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Bobber Motorcycle

Bobber-style motorbikes serve as the foundation for all kinds of customized bikes around the globe. Riders who want a quick and unique motorcycle would ‘bob’ their bikes, removing unnecessary bodywork to make them lighter and faster for the best riding experience.

Motorcycle ‘bobbing’ is completely open-ended and can be tailored to the rider’s preferences. Motorcycles known as “bobbers” have been around for a very long time and don’t appear to be going anywhere anytime soon.

Here is the evolution of the bobber motorbike into the well-known motorcycle style it is today.

What Is A Bobber Motorcycle?

A ‘Bobber’ motorcycle is simply a particular form of custom motorcycle and NOT a specific type of motorcycle. Any additional or unneeded parts of a motorbike are removed to make it lighter and faster, reduce its weight, and give it a more minimalist appearance. Back then, accessories like fenders, lights, mirrors, and everything else that did not help the bike move quicker were removed. Any components that do not impair the bike’s functionality are now removed. The precursors to the bobbers we know today were these plain bikes.

The “Bob-Job” Changes:

A Bobber motorbike was designed to be kept on the road for the least amount of money possible. Owners of motorcycles would eliminate components they deemed “unnecessary” to make their vehicles lighter and faster. The following are the most typical bob-job alterations:

  • The front fender is being removed.
  • The rear fender would be considerably shrunk.
  • There would be no mirrors.
  • The headlights would be taken off.
  • The handlebars had been changed.
  • As little weight and space as feasible would be put into the seats.
  • All chrome-containing parts would be taken out.

The Origins Of The Bobber Motorcycle

  • 1920s: The Birth Of The Bobber Motorcycle

Although motorcycles have always been very popular, it was in the 1920s that long, high-style motorcycles started to need to be updated because people now wanted smaller, shorter motorcycles. For their bikes to look and perform better, motorcycle owners modified their vehicles by adding smaller wheels, a slimmer frame, and a shorter rear portion. People started to alter their motorcycles since they did not like the extra extras that motorcycles came with.

  • 1930s: The Bobber Becomes More Popular

On the East Coast, in the Midwest, and in California, the bob job craze started to spread. The focus was now on customizing the bike to be cool and unique rather than just making it lighter and quicker. But bobbing on a motorbike wasn’t a simple chore. Because they needed more knowledge or resources to alter their motorcycles, riders found it challenging to customize them. They only had acetylene torches, wrenches, and hacksaws as tools.

  • 1940s: The Bobber’s Ascent

The bobber motorcycle truly took off and became popular in the 1940s. Before World War II, motorcycles were fairly common, but after the war, their appeal increased significantly. American service members became so accustomed to riding lighter, faster motorcycles abroad during the war that they desired an equivalent machine when they went home. They started to bob their bikes by tampering with and deleting pieces of their motorcycles to make them lighter and more adaptable. Many of these servicemen developed their mechanical talents working on military vehicles during the war.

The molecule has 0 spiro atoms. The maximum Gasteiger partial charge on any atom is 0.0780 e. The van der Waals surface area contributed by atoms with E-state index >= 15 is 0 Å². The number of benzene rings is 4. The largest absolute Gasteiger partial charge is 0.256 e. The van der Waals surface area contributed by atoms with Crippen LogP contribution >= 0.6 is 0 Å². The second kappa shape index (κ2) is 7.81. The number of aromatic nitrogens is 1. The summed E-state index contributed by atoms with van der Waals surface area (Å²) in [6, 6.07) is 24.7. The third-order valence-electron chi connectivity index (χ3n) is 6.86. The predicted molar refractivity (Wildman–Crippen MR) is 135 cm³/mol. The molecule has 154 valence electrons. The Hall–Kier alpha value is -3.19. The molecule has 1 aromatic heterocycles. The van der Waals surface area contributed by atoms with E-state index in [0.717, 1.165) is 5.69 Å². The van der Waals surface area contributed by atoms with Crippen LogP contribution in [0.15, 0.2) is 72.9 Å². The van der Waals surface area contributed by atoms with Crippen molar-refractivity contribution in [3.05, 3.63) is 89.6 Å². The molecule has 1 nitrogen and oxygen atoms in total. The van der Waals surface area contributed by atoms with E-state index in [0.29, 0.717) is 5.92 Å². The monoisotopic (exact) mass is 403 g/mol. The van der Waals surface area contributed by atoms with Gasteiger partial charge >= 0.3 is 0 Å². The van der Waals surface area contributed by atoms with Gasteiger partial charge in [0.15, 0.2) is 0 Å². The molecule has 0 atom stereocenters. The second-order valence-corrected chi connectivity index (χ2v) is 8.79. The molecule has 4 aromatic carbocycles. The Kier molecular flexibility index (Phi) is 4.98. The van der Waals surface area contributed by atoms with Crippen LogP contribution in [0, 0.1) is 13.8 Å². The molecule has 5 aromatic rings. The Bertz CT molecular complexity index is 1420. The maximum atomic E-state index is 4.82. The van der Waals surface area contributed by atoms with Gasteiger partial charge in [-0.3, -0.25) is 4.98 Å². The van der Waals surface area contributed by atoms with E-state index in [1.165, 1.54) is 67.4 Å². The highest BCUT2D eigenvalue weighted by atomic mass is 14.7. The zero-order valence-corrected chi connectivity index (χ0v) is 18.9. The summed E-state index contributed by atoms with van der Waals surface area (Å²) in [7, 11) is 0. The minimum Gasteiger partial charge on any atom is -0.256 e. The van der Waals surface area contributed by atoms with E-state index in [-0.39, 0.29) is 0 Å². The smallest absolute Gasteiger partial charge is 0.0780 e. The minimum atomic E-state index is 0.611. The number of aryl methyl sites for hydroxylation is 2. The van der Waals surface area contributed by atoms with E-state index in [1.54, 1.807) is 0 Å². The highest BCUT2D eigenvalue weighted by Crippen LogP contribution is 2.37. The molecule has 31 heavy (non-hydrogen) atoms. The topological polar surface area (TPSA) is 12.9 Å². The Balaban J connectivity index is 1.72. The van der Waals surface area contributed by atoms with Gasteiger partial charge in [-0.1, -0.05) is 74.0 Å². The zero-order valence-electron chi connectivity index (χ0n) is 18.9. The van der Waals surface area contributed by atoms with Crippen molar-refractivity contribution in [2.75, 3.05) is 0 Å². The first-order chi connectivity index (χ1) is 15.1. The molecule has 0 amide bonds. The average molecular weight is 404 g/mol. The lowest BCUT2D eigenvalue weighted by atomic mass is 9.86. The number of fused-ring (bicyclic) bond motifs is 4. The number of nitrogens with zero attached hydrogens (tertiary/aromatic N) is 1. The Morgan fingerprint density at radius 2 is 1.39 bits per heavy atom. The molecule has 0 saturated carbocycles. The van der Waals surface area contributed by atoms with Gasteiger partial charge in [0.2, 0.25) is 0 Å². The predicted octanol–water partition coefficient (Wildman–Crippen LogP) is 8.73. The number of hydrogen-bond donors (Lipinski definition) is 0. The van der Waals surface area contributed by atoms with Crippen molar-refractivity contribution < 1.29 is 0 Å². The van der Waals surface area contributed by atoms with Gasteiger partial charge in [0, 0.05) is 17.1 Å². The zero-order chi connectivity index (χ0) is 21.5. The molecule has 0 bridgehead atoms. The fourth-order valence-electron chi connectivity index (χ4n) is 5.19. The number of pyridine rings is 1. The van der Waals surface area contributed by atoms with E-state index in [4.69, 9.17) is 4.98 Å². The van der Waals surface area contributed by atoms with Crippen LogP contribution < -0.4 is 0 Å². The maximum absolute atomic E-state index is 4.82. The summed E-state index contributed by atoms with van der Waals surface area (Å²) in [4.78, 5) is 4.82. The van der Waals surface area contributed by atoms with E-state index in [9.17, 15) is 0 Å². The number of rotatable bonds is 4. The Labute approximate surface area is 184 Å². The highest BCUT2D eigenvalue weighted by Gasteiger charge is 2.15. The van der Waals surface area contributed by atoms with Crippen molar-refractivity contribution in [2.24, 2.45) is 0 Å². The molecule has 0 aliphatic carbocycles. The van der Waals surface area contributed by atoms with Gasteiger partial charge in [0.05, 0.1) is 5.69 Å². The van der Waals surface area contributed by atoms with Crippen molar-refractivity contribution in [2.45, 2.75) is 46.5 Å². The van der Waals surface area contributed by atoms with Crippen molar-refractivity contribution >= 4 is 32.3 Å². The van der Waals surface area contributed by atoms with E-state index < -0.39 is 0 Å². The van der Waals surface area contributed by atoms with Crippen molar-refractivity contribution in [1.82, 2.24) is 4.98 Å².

• 1950s: Increased Popularity

The bobber motorcycle attained enormous popularity in the 1950s. People’s bob jobs were becoming more artistic. With the addition of chrome plating, upholstery, and other finishing, bobbers grew more and more intricate. To allow owners to customize their bobber motorbike, the Accessory market had its own motorcycle ‘custom’ catalog by the middle of the 1950s.

  • 1960s: Bobbers Remain At The Top

The modifications to Bobber motorcycles changed throughout the 1950s and 1960s. The “chopper” craze grew around this time but lagged behind the Bobber trend. When it came to custom motorcycles, the Bobber was the finest of the best. Riders who desired something utterly distinctive and novel opted to bop their motorcycles. With numerous market manufacturers incorporating bobber influences into their new motorcycles, the Bobber has evolved into a fashion icon.

  • 1970s – 1990s: The Bobber Loses Ground

The bobber trend fell out of favor with the chopper in the 1970s. The bobber prioritized speed and performance over style, whereas a chopper valued appearance overuse. Many motorcycle companies started accelerating the speed of their motorcycles. Most Japanese and European performance bikes would exceed all but the fastest bobbers by the middle of the 1970s. Riders who wanted custom bikes continued to have their motorcycles modified, even though bikes were beginning to be produced more quickly.

  • 2000–2010: The Bobber Makes A Comeback

The Bobber made a comeback in the 2000s and had a significant surge in popularity. Bobber was the way to go as riders reverted to a more conventional style of customization. The Bobber trend was being embraced by motorcycle manufacturers as well. In 2001, Triumph unveiled the all-new Bobber Bonneville. Although many other companies have released their bobber motorcycles in India, they still need to be able to popularise the style, like the 2017 Triumph Bobber. Despite being well-liked, the brand’s motorcycles couldn’t compare to a true custom bobber.


‘DIY’ riders who wanted the lightest and fastest motorcycle on the market were made possible by the Bobber motorcycle. The Bobber gained enormous popularity since it was not only cool and distinctive but also reasonably priced. The Bobber motorcycle unquestionably played a role in determining the direction of custom motorcycles for years to come.

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